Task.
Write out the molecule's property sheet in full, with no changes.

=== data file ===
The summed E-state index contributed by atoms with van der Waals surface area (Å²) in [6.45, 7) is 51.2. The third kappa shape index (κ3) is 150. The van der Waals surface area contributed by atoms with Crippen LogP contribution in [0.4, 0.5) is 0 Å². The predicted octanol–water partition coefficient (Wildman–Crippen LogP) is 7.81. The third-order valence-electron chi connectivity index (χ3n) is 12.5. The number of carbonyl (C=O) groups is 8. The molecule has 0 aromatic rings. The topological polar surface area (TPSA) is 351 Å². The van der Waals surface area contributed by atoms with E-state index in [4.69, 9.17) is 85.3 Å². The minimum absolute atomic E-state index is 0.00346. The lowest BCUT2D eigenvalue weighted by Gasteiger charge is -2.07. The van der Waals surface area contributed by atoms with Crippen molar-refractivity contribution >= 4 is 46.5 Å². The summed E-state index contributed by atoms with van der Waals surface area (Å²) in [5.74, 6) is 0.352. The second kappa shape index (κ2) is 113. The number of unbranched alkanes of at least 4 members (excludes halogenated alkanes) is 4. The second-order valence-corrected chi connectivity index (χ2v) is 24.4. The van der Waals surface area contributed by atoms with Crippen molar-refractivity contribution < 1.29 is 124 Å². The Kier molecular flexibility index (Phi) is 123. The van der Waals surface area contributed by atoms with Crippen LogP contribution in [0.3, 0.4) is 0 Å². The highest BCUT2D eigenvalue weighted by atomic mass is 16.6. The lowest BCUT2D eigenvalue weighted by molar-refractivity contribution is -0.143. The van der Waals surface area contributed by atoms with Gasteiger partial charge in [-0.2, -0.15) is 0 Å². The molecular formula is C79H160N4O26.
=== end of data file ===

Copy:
The summed E-state index contributed by atoms with van der Waals surface area (Å²) in [6.45, 7) is 51.2. The third kappa shape index (κ3) is 150. The van der Waals surface area contributed by atoms with Crippen LogP contribution in [0.4, 0.5) is 0 Å². The predicted octanol–water partition coefficient (Wildman–Crippen LogP) is 7.81. The third-order valence-electron chi connectivity index (χ3n) is 12.5. The number of carbonyl (C=O) groups is 8. The molecule has 0 aromatic rings. The topological polar surface area (TPSA) is 351 Å². The van der Waals surface area contributed by atoms with E-state index in [4.69, 9.17) is 85.3 Å². The minimum absolute atomic E-state index is 0.00346. The lowest BCUT2D eigenvalue weighted by Gasteiger charge is -2.07. The van der Waals surface area contributed by atoms with Crippen molar-refractivity contribution >= 4 is 46.5 Å². The summed E-state index contributed by atoms with van der Waals surface area (Å²) in [5.74, 6) is 0.352. The second kappa shape index (κ2) is 113. The number of unbranched alkanes of at least 4 members (excludes halogenated alkanes) is 4. The second-order valence-corrected chi connectivity index (χ2v) is 24.4. The van der Waals surface area contributed by atoms with Crippen molar-refractivity contribution < 1.29 is 124 Å². The Kier molecular flexibility index (Phi) is 123. The van der Waals surface area contributed by atoms with Crippen LogP contribution in [0.3, 0.4) is 0 Å². The highest BCUT2D eigenvalue weighted by atomic mass is 16.6. The lowest BCUT2D eigenvalue weighted by molar-refractivity contribution is -0.143. The van der Waals surface area contributed by atoms with Gasteiger partial charge in [-0.2, -0.15) is 0 Å². The molecular formula is C79H160N4O26.